Vessel construction, planning underway for Crowley to Edison Chouest transition

Council conducting independent review of vessel designs

This Alyeska chart compares some of the capabilities and specifications of the new vessels to the current fleet. The council is independently analyzing the vessels’ design specifications. Image courtesy of Alyeska.

This Alyeska chart compares some of the capabilities and specifications of the new vessels to the current fleet. The council is independently analyzing the vessels’ design specifications. Image courtesy of Alyeska. (CLICK PHOTO FOR LARGER IMAGE.)

By July of 2018, Edison Chouest Offshore, or ECO, of Louisiana will be the marine services contractor for oil tankers and the terminal in Prince William Sound. Until then, Alyeska and ECO will be working with Crowley Maritime, the contractor who currently provides those services, on a smooth transition between the two contractors. These services include escort tugs, general purpose tugs, oil recovery storage barges and associated personnel, all of which are key oil spill prevention and response assets for Prince William Sound. For instance, two state-of-the-art escort tugs accompany every laden tanker that leaves Port Valdez. One tug is tethered through the confined waterway called the Valdez Narrows, and one tug stands by at Hinchinbrook Entrance until the tanker is 17 miles into the Gulf of Alaska. The primary responsibility of these escort tugs is to rescue or “save” a tanker that may experience problems and prevent oil from spilling, and initiate response efforts should these prevention measures fail. Continue reading

Smithsonian partners with council to search for marine invasive species

Citizen scientists, the Prince William Sound College, the Smithsonian Environmental Research Center, and the council partner for invasive species event in Prince William Sound

Linda McCann
Smithsonian Environmental Research Center

An opalescent nudibranch is a native species common in Prince William Sound. This one was found during the September bioblitz. Photo by Nelli Vanderburg.

An opalescent nudibranch is a native species common in Prince William Sound. This one was found during the September bioblitz.

A crew of marine biologists ventured to Prince William Sound this September for the third Smithsonian-led “bioblitz” in Alaska, this time in Valdez. During a bioblitz, volunteer citizen scientists team up with professional scientists to search for invasive marine invertebrates. This year, the Smithsonian partnered with the council and Prince William Sound College for a week of scientific sampling.

Three months before the bioblitz, council staff placed “settlement plates,” sheets of sanded PVC that the invertebrates attach to over time. During the bioblitz, volunteers and staff collected the plates, towed plankton nets, set crab traps, and went scuba diving, to look for various nonnative species.

The study helped establish critical baseline data for future research, invasive species management, and conservation initiatives. Fortunately, no new non-native species were found during the bioblitz or the scientific sampling.

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Tom Kuckertz: Retired staff member still contributes engineering expertise to council’s mission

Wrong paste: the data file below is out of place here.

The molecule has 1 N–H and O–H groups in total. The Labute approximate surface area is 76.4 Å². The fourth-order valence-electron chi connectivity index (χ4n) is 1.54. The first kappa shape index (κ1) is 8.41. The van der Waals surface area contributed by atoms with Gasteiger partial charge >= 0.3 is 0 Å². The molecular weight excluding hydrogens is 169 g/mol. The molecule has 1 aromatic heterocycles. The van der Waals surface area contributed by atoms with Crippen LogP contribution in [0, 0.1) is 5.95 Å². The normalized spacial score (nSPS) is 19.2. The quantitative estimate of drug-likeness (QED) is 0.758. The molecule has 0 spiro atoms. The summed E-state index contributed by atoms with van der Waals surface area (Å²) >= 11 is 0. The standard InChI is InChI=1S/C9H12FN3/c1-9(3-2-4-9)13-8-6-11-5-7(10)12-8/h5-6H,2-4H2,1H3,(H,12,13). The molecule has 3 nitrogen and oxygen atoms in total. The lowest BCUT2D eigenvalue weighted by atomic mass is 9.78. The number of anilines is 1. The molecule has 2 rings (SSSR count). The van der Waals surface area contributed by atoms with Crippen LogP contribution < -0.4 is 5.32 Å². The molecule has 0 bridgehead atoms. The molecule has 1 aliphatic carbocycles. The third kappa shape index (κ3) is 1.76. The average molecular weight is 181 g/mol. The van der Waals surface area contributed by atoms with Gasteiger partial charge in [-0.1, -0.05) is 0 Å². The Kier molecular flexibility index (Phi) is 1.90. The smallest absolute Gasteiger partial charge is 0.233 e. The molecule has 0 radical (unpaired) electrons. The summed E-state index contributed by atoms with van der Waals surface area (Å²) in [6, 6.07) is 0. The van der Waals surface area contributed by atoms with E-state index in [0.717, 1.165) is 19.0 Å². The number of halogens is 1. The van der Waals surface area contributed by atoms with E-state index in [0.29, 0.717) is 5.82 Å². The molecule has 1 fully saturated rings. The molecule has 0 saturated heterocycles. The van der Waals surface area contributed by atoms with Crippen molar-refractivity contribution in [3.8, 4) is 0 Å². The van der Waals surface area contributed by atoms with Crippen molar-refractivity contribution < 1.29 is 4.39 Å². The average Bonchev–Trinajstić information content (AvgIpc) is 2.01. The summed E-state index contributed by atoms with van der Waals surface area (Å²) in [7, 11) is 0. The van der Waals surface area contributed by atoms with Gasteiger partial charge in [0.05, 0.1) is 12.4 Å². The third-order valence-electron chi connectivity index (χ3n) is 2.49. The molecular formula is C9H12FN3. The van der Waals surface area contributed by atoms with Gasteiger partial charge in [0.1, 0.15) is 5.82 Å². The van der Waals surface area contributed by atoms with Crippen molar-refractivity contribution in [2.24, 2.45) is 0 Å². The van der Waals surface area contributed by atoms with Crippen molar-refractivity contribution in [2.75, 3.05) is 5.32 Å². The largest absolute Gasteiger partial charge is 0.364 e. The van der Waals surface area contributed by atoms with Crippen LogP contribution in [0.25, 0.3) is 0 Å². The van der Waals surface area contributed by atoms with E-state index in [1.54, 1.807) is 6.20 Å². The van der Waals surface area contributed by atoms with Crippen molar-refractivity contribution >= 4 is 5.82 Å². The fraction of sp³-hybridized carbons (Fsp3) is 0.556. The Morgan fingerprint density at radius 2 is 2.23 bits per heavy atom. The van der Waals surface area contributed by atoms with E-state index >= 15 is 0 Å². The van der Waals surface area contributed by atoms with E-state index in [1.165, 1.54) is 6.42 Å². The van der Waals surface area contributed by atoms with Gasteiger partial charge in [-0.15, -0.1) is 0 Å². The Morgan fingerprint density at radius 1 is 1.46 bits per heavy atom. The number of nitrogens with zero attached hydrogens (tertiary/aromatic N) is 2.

Tom and Sue Kuckertz

The council has benefited from Chicago-born Tom Kuckertz’ broad experience in engineering for 16 years and counting. After his retirement from the council in 2014, Kuckertz continued on as a volunteer for the committee he worked with most closely, the Terminal Operations and Environmental Monitoring Committee.

A young Kuckertz earned degrees in electrical engineering at the University of Illinois and the University of Idaho, followed by two years in the U.S. Army as a Signal Corps officer, where he was involved in the design and implementation of large communications systems.

“Basically, it involved how to move information from one place to another, and in most cases, deny access to adversaries,” explained Kuckertz.

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Community Corner: Partnerships help involve the next generation in the council’s mission

By Lisa Matlock
Outreach Coordinator

Council receiving partnership award from Alaska Geographic, photo courtesy of Alaska Geographic - color fixSince 2009, the council has partnered with the Chugach Children’s Forest to help youth from the Exxon Valdez oil spill region connect to Prince William Sound directly through unique outdoor experiences. The council has co-sponsored multiple expeditions in which students from Cordova to Kodiak ply the waters of Prince William Sound by kayak, charter vessel, and ferry. The wonders of the Sound, its wildlife, its communities, and its beauty have touched them all, and along the way these youth have learned how the Exxon Valdez oil spill affected this special place and how they can be part of preventing future spills.

The Chugach Children’s Forest, itself a partnership between the Chugach National Forest and the non-profit organization, Alaska Geographic, introduces diverse, young Alaskans to their wild backyard. One of the Children’s Forest’s goals is to “address the critical challenges of people’s growing disconnect from nature paired with mounting impacts on our natural world” and to “bring together communities, educators, land management agencies, and environmental and social non-profits to offer a wide range of innovative programs.” Continue reading